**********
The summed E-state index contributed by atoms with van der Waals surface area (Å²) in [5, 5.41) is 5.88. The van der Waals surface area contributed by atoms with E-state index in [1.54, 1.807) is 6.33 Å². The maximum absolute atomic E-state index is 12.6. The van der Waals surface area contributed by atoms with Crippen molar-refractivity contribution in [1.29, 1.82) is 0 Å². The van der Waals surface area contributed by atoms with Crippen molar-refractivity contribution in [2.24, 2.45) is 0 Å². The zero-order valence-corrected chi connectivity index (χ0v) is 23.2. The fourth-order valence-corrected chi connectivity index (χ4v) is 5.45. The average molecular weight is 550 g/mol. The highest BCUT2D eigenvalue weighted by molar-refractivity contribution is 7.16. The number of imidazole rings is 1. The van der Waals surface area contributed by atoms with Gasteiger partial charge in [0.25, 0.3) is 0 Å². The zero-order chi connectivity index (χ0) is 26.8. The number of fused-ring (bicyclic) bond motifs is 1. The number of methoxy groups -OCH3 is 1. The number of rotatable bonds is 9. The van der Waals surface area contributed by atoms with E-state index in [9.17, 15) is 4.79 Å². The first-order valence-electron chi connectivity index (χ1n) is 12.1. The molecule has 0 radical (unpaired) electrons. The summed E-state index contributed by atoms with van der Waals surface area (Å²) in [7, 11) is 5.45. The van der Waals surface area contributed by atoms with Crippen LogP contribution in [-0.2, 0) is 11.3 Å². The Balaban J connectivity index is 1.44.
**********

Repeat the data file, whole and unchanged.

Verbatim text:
The summed E-state index contributed by atoms with van der Waals surface area (Å²) in [5, 5.41) is 5.88. The van der Waals surface area contributed by atoms with E-state index in [1.54, 1.807) is 6.33 Å². The maximum absolute atomic E-state index is 12.6. The van der Waals surface area contributed by atoms with Crippen molar-refractivity contribution in [1.29, 1.82) is 0 Å². The van der Waals surface area contributed by atoms with Crippen molar-refractivity contribution in [2.24, 2.45) is 0 Å². The zero-order valence-corrected chi connectivity index (χ0v) is 23.2. The fourth-order valence-corrected chi connectivity index (χ4v) is 5.45. The average molecular weight is 550 g/mol. The highest BCUT2D eigenvalue weighted by molar-refractivity contribution is 7.16. The number of imidazole rings is 1. The van der Waals surface area contributed by atoms with Gasteiger partial charge in [0.25, 0.3) is 0 Å². The zero-order chi connectivity index (χ0) is 26.8. The number of fused-ring (bicyclic) bond motifs is 1. The number of methoxy groups -OCH3 is 1. The number of rotatable bonds is 9. The van der Waals surface area contributed by atoms with E-state index in [9.17, 15) is 4.79 Å². The first-order valence-electron chi connectivity index (χ1n) is 12.1. The molecule has 0 radical (unpaired) electrons. The summed E-state index contributed by atoms with van der Waals surface area (Å²) in [7, 11) is 5.45. The van der Waals surface area contributed by atoms with Crippen LogP contribution in [-0.2, 0) is 11.3 Å². The Balaban J connectivity index is 1.44.